2 minor edits

Dear Raskolnikov, Brian and Sebastian, thanks you very much for sharing your ideas.

I cross posted my question in two forums, so you can check the complete discussion by looking here and here.

From the discussion I got three main elements:

1. Haar wavelet provide a solution to my problem, although a very suboptimal one
2. This problem could be solved via an approach similar matching pursuit (but the full enumeration of the dictionary of bases needs to avoided, because it is too large in my problem)
3. Sebastian Reichelt provided code for an approach based on maximum and minimum subarray search

All and all I ended up with four different solutions to the presented problem:

1. explore_a indicates my original solution suggested in question (quantizing the $a_i$ values and solving multiple maximum subarray problems)
2. brute_force indicates the approach based on approximating $\left|w' - w\right|$ by $\left(w' - w\right)^2$. In this approach, it turns out that each rectangle possibility can be evaluated with only two memory reads, one multiplication and one division, making a brute force exploration tractable.
3. reichelt indicates a port of Sebastian's code to python (which I used to test the ideas)
4. abs_max indicates an approach where at each iteration a rectangle of a single element, placed at the maximum absolute value of the signal, is selected.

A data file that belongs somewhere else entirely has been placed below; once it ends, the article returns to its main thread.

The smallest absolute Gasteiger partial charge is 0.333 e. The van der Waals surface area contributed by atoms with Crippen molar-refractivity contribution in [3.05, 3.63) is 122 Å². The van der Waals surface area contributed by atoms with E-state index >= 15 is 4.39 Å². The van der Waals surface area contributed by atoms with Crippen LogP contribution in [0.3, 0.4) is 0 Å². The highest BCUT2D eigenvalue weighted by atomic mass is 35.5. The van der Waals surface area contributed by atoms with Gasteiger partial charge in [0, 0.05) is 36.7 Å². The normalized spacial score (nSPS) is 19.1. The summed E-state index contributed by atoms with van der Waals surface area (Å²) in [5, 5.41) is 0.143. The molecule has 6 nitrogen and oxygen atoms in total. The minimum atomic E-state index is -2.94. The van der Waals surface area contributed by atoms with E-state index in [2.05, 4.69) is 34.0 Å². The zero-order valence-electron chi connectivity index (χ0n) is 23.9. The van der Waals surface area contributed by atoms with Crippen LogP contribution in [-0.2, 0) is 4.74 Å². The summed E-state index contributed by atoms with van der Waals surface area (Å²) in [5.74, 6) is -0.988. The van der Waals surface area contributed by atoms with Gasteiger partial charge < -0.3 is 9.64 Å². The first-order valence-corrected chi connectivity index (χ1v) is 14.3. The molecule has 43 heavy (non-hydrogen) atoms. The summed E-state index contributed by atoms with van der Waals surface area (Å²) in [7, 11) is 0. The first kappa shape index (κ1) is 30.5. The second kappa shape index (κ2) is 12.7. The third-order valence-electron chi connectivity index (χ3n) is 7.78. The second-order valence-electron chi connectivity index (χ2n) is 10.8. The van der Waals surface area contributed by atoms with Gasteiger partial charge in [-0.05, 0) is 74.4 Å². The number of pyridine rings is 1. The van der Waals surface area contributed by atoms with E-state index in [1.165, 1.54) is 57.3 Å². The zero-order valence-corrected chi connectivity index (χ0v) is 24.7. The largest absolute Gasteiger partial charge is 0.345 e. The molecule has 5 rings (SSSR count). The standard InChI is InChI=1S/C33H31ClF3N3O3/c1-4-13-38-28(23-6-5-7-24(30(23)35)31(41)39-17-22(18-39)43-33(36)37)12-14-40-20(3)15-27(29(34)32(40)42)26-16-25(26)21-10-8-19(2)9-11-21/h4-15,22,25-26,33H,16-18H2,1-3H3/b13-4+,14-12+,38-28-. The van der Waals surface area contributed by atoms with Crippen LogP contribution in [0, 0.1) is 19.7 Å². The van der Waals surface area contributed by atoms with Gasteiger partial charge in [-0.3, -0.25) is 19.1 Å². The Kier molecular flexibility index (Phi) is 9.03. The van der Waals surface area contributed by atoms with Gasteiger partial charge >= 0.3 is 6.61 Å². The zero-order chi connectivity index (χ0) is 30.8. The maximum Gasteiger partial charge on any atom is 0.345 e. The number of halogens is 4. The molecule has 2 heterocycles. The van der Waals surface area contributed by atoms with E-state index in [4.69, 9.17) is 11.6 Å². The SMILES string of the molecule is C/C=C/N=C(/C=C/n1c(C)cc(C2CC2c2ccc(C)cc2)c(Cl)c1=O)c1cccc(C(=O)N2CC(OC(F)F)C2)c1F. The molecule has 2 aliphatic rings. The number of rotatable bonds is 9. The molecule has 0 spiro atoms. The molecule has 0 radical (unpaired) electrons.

All the code implementing these methods and some example results are available at http://lts.cr/Hzg

At each run the code will generate a new "random" signal (with a noisy step). An example signal (labeled a[0:n]) and the first rectangle selected by each method can be seen below.

Then each method is run recursively to approximate the input signal, until the approximation error is very low or the maximum number of iterations have been reached.

At typical result can be seen below (and another here)

After running the code multiple time (for different random signals), the behavior seems consistent:

1. Unsurprisingly, abs_max reaches convergence in a number of iterations equal to the signal length. It does so quite fast (exponential decay).
2. explore_a decrease the energy fast initially and then tends to stagnate.
3. reichelt is consistently worse than explore_a, getting stuck at a higher energy level. I hope I did not do any dumb mistake in the port from C to Python. By visual inspection the first rectangle selected seems reasonable.
4. brute_force is consistently the method that decreases the energy the fastest. It is also consistently intersects the abs_max solution, which indicates that a better strategy would be to switch from one method to the other.

Obviously the exact behavior changes from run to run and would certainly change depending on the method used to generate the "random" signal. However I believe these initial results are a good indicator. I feel that it is reasonable now to proceed to generate my real data, and evaluate how well/fast brute_force and explore_a run there.